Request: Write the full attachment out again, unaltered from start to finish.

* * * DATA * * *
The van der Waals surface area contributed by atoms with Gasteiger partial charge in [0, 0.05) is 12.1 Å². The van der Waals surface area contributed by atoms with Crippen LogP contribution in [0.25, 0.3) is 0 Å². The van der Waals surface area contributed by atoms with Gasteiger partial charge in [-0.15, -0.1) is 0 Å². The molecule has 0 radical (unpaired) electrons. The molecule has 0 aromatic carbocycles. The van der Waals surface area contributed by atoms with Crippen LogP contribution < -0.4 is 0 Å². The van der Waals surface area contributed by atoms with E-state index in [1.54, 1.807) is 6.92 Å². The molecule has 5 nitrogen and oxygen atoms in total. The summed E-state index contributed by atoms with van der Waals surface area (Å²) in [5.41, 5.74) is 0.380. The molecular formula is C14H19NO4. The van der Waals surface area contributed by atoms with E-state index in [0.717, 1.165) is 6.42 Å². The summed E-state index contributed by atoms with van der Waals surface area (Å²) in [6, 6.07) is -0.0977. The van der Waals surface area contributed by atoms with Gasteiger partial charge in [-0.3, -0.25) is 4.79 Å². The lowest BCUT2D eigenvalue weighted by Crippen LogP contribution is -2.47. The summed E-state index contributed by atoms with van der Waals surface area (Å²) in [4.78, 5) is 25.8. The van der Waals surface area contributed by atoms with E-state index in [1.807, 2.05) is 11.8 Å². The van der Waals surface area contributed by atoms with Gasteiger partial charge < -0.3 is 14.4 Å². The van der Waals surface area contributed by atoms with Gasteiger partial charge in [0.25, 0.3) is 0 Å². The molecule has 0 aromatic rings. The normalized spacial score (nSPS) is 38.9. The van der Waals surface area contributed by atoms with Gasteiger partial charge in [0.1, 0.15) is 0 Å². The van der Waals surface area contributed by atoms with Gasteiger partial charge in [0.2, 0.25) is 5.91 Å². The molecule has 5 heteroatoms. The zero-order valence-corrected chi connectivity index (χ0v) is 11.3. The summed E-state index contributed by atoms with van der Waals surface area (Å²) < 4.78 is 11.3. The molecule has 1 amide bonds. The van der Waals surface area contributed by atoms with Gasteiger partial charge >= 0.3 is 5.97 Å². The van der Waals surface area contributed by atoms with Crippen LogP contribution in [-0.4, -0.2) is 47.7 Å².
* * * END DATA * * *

The van der Waals surface area contributed by atoms with Gasteiger partial charge in [0, 0.05) is 12.1 Å². The van der Waals surface area contributed by atoms with Crippen LogP contribution in [0.25, 0.3) is 0 Å². The van der Waals surface area contributed by atoms with Gasteiger partial charge in [-0.15, -0.1) is 0 Å². The molecule has 0 radical (unpaired) electrons. The molecule has 0 aromatic carbocycles. The van der Waals surface area contributed by atoms with Crippen LogP contribution < -0.4 is 0 Å². The van der Waals surface area contributed by atoms with E-state index in [1.54, 1.807) is 6.92 Å². The molecule has 5 nitrogen and oxygen atoms in total. The summed E-state index contributed by atoms with van der Waals surface area (Å²) in [5.41, 5.74) is 0.380. The molecular formula is C14H19NO4. The van der Waals surface area contributed by atoms with E-state index in [0.717, 1.165) is 6.42 Å². The summed E-state index contributed by atoms with van der Waals surface area (Å²) in [6, 6.07) is -0.0977. The van der Waals surface area contributed by atoms with Gasteiger partial charge in [-0.3, -0.25) is 4.79 Å². The lowest BCUT2D eigenvalue weighted by Crippen LogP contribution is -2.47. The summed E-state index contributed by atoms with van der Waals surface area (Å²) in [4.78, 5) is 25.8. The van der Waals surface area contributed by atoms with E-state index in [1.807, 2.05) is 11.8 Å². The van der Waals surface area contributed by atoms with Gasteiger partial charge < -0.3 is 14.4 Å². The van der Waals surface area contributed by atoms with Gasteiger partial charge in [0.25, 0.3) is 0 Å². The molecule has 0 aromatic rings. The normalized spacial score (nSPS) is 38.9. The van der Waals surface area contributed by atoms with Gasteiger partial charge in [0.1, 0.15) is 0 Å². The van der Waals surface area contributed by atoms with Gasteiger partial charge in [0.2, 0.25) is 5.91 Å². The molecule has 5 heteroatoms. The zero-order valence-corrected chi connectivity index (χ0v) is 11.3. The summed E-state index contributed by atoms with van der Waals surface area (Å²) < 4.78 is 11.3. The molecule has 1 amide bonds. The van der Waals surface area contributed by atoms with Gasteiger partial charge >= 0.3 is 5.97 Å². The van der Waals surface area contributed by atoms with Crippen LogP contribution in [-0.4, -0.2) is 47.7 Å².